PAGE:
The Sacred Walk of the Labyrinth and where to find it.

This is an excerpt from the La Foret Conference and Retreat Center where I will be co-hosting the Shalom Yoga Retreat this summer. The Labyrinth walk is one of the activities I am most looking forward to!!

la foret labyrinth
Medieval Christians walked labyrinths as a form of pilgrimage. Today many people are finding the labyrinth offers a special enhancement to their prayer lives. A labyrinth has been created in the serene forest of La Foret for all who visit there.
The labyrinth is a feature of many medieval cathedrals, although their use in the Christian church dates to the fourth century or earlier. The labyrinth is a geometrical design portraying a winding path from a starting point to a goal. It is marked out on the floor and, unlike a maze, has only one path (so you cannot become lost!).
Many Christian versions, including the Chartres labyrinth, incorporate a cross shape. “The labyrinth is a spiritual tool meant to awaken us to the deep rhythm that unites us to ourselves and to the Light that calls from within. In surrendering to the winding path, the soul finds healing and wholeness.”
The tradition of pilgrimage is a part of the Christian tradition. It was an especially important part of Christian life in the Middle Ages, when a pilgrimage to Jerusalem was the one commitment essential to the spiritual life, surpassing even communion. With the crusades of the twelfth century, travel became dangerous and expensive, so the church designated seven pilgrimage cathedrals to become a symbolic Jerusalem. Aer spending days, even weeks traveling to one of these cathedrals, the pilgrims ended their physical journey with a walk into the labyrinth. Centuries later, the spiritual pilgrimage is recognized in the journey of faith. In place of a physical journey to Jerusalem, we are on an inner journey to God. A contemporary individual might walk the labyrinth as an aid to contemplative prayer and reflection. As you wind your way around approaching the center, you gradually let go of the concerns of the day. You can view it as a centering exercise to help you focus on God or nature. You can also view it as an allegory of your life—sometimes appearing to be close to your focus, only to be suddenly out to the edge. Or perhaps to find yourself walking sometimes in sympathy with others and other times far distant, and so on. At the center, you meet God, nature, or another focus, and sit and rest there for as long as you like. Then you walk the labyrinth outwards, carrying the Light with you out into the world.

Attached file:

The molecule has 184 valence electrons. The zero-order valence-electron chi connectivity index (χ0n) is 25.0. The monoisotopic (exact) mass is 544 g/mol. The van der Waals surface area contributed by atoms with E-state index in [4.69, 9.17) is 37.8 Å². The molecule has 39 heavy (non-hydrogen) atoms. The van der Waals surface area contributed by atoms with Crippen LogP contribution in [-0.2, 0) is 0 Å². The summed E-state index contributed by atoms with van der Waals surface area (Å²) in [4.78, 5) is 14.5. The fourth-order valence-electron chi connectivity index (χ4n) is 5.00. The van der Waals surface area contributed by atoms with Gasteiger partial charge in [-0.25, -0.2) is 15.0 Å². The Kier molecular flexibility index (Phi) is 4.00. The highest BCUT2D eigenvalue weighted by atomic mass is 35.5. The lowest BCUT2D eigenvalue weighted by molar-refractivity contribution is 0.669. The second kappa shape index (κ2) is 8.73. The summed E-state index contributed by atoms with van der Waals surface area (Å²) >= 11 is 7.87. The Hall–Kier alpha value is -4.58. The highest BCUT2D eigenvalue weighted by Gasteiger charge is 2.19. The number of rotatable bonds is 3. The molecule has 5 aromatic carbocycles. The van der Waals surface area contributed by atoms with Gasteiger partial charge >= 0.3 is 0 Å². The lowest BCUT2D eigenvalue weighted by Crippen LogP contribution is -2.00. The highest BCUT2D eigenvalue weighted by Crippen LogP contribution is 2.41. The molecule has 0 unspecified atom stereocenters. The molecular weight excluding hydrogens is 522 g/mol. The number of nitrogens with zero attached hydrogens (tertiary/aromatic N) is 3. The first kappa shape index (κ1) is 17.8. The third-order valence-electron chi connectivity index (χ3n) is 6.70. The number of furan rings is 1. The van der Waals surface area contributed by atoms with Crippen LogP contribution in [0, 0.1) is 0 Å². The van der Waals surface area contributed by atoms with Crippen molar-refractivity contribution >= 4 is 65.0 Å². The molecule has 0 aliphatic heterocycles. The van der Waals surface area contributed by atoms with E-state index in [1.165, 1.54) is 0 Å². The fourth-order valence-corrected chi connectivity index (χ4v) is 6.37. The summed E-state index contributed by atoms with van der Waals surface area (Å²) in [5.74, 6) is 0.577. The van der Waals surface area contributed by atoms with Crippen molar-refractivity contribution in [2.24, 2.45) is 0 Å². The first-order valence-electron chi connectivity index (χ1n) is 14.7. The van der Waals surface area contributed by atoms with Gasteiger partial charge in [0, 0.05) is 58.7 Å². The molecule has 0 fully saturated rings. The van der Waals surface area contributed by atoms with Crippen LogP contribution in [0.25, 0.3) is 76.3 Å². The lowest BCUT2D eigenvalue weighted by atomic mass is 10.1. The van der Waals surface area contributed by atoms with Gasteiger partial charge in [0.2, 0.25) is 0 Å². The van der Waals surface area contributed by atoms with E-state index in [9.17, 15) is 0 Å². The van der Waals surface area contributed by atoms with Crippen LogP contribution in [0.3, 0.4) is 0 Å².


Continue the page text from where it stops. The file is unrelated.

I so hope that you will join me on this labyrinth walk this summer, but if not I hope you find your own!! For more info on the Shalom Retreat click the photo below, and as always I will see you over on the gram @beautifulandbeloved!

Love and Light,


Amber Newberry